Sales drop, profits rise for defense contractors
Washington - Three large defense contractors saw revenue fall in the second quarter, but profits increased as companies cut costs to cope with a reduction in government spending.
Lockheed Martin, Northrop Grumman and General Dynamics all posted a decrease in sales compared with the same period last year. Lockheed and Northrop also reported higher profit, but General Dynamics posted a decline.
Sales at the information technology divisions of all three companies continued a downward trend.
As the government's priorities remain focused on the drawdown of overseas troops, some types of information technology work are put off, said Michael Lewis, managing director of the Silverline Group, a consulting firm. They include the modernization or maintenance of software systems.
"The trend will reverse eventually," Lewis said.
Defense contractors have also been moving to international and commercial markets to boost revenues as defense budgets remain tight. In conference calls with investors, leaders at all three companies reiterated that point.
"I think we're actually doing well in terms of performing on contracts and growing our international business," said Bruce Tanner, Lockheed's executive vice president and chief financial officer.
Northrop chief executive Wes Bush said the company expects international sales to reach 13 percent of total sales this year, up from 10 percent in 2013. That growth would come from unmanned aerial vehicles and cybersecurity work, he said.
General Dynamics' aerospace division, which manufactures the commercial Gulfstream jet, saw sales decline by 2.8 percent. But the company's chief executive, Phebe Novakovic, said she expected orders for the Gulfstream to remain strong through the year.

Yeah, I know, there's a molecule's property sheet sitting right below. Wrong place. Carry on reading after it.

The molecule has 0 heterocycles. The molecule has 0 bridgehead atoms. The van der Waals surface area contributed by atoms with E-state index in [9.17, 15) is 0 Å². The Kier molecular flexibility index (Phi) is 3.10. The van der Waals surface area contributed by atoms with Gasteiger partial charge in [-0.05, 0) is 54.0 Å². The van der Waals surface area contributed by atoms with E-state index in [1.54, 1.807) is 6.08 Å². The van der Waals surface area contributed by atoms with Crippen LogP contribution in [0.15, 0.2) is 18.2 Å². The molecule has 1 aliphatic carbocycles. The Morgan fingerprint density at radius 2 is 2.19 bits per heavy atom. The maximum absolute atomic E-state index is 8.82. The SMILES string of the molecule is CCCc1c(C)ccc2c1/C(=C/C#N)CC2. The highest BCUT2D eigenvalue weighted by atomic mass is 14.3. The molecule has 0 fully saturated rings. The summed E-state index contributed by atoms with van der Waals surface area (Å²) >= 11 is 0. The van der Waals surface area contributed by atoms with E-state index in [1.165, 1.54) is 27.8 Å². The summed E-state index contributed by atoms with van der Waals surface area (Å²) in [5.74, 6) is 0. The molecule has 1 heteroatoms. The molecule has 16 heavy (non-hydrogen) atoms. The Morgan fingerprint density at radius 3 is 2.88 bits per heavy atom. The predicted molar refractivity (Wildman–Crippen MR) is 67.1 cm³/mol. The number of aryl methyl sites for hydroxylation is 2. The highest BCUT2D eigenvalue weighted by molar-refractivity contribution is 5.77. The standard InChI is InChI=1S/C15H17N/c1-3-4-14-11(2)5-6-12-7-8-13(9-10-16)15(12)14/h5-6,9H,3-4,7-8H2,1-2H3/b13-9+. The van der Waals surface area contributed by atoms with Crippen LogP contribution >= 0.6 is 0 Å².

"We have a solid building block for the future with an increased defense backlog and robust order activity across the portfolio of Gulfstream business jets," Novakovic said.
In the second quarter, Lockheed Martin's sales totaled $11.3 billion, down 1 percent from the same period a year earlier, while profit grew 3.5 percent, helped by gains in the company's pension accounts. In the information-systems segment, sales decreased by $160 million, or 8 percent compared with the same period one year ago.
Profit at Northrop increased as the company cut costs and repurchased a large chunk of its shares. Northrop reported a profit of $511 million, or $2.37 per share, an increase of 4.7 percent from the same period last year, while sales declined 4 percent, to $6.04 billion.
In the information-systems unit, sales dropped 8 percent. The company's technical services unit was the only division that posted a sales increase in the quarter, because of higher international sales, Northrop said.
At General Dynamics, profit was hit by a $105 million charge related to the sale of a unit within its combat-systems division.
Sales declined 4.6 percent, to $7.5 billion, and profit fell to $541 million, or $1.58 per share, from $640 million, or $1.81 per share, in the same period last year. The marine-systems division had higher sales because of the contract for Virginia-class submarines for its Electric Boat division.
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